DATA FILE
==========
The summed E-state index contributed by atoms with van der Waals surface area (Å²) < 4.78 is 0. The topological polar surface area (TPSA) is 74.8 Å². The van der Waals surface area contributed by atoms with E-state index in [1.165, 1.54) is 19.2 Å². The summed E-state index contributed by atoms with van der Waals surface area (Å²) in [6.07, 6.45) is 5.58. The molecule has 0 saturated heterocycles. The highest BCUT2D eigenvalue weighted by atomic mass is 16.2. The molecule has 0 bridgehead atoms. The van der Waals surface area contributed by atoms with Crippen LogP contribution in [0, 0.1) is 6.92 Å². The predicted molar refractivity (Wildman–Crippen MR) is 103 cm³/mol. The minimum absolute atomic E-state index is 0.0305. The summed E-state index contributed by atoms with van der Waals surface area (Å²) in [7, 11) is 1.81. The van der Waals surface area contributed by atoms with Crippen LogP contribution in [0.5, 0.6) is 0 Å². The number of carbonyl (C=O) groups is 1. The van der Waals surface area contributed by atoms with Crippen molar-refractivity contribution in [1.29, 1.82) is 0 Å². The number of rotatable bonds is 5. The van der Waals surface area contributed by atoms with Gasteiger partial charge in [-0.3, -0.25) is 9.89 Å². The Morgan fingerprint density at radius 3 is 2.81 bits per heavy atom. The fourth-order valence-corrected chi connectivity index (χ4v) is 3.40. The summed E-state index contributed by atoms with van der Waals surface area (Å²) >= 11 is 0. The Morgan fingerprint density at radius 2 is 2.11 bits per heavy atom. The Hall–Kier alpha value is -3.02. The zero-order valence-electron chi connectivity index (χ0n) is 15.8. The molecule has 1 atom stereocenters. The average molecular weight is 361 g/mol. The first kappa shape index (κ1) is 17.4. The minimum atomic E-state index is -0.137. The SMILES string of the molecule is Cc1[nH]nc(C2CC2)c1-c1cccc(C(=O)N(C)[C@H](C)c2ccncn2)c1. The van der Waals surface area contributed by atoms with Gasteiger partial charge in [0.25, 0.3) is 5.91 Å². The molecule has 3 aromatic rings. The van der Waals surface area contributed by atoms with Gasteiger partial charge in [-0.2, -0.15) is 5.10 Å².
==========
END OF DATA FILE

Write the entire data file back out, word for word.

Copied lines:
The summed E-state index contributed by atoms with van der Waals surface area (Å²) < 4.78 is 0. The topological polar surface area (TPSA) is 74.8 Å². The van der Waals surface area contributed by atoms with E-state index in [1.165, 1.54) is 19.2 Å². The summed E-state index contributed by atoms with van der Waals surface area (Å²) in [6.07, 6.45) is 5.58. The molecule has 0 saturated heterocycles. The highest BCUT2D eigenvalue weighted by atomic mass is 16.2. The molecule has 0 bridgehead atoms. The van der Waals surface area contributed by atoms with Crippen LogP contribution in [0, 0.1) is 6.92 Å². The predicted molar refractivity (Wildman–Crippen MR) is 103 cm³/mol. The minimum absolute atomic E-state index is 0.0305. The summed E-state index contributed by atoms with van der Waals surface area (Å²) in [7, 11) is 1.81. The van der Waals surface area contributed by atoms with Crippen LogP contribution in [0.5, 0.6) is 0 Å². The number of carbonyl (C=O) groups is 1. The van der Waals surface area contributed by atoms with Crippen molar-refractivity contribution in [1.29, 1.82) is 0 Å². The number of rotatable bonds is 5. The van der Waals surface area contributed by atoms with Gasteiger partial charge in [-0.3, -0.25) is 9.89 Å². The Morgan fingerprint density at radius 3 is 2.81 bits per heavy atom. The fourth-order valence-corrected chi connectivity index (χ4v) is 3.40. The summed E-state index contributed by atoms with van der Waals surface area (Å²) >= 11 is 0. The Morgan fingerprint density at radius 2 is 2.11 bits per heavy atom. The Hall–Kier alpha value is -3.02. The zero-order valence-electron chi connectivity index (χ0n) is 15.8. The molecule has 1 atom stereocenters. The average molecular weight is 361 g/mol. The first kappa shape index (κ1) is 17.4. The minimum atomic E-state index is -0.137. The SMILES string of the molecule is Cc1[nH]nc(C2CC2)c1-c1cccc(C(=O)N(C)[C@H](C)c2ccncn2)c1. The van der Waals surface area contributed by atoms with Gasteiger partial charge in [0.25, 0.3) is 5.91 Å². The molecule has 3 aromatic rings. The van der Waals surface area contributed by atoms with Gasteiger partial charge in [-0.2, -0.15) is 5.10 Å².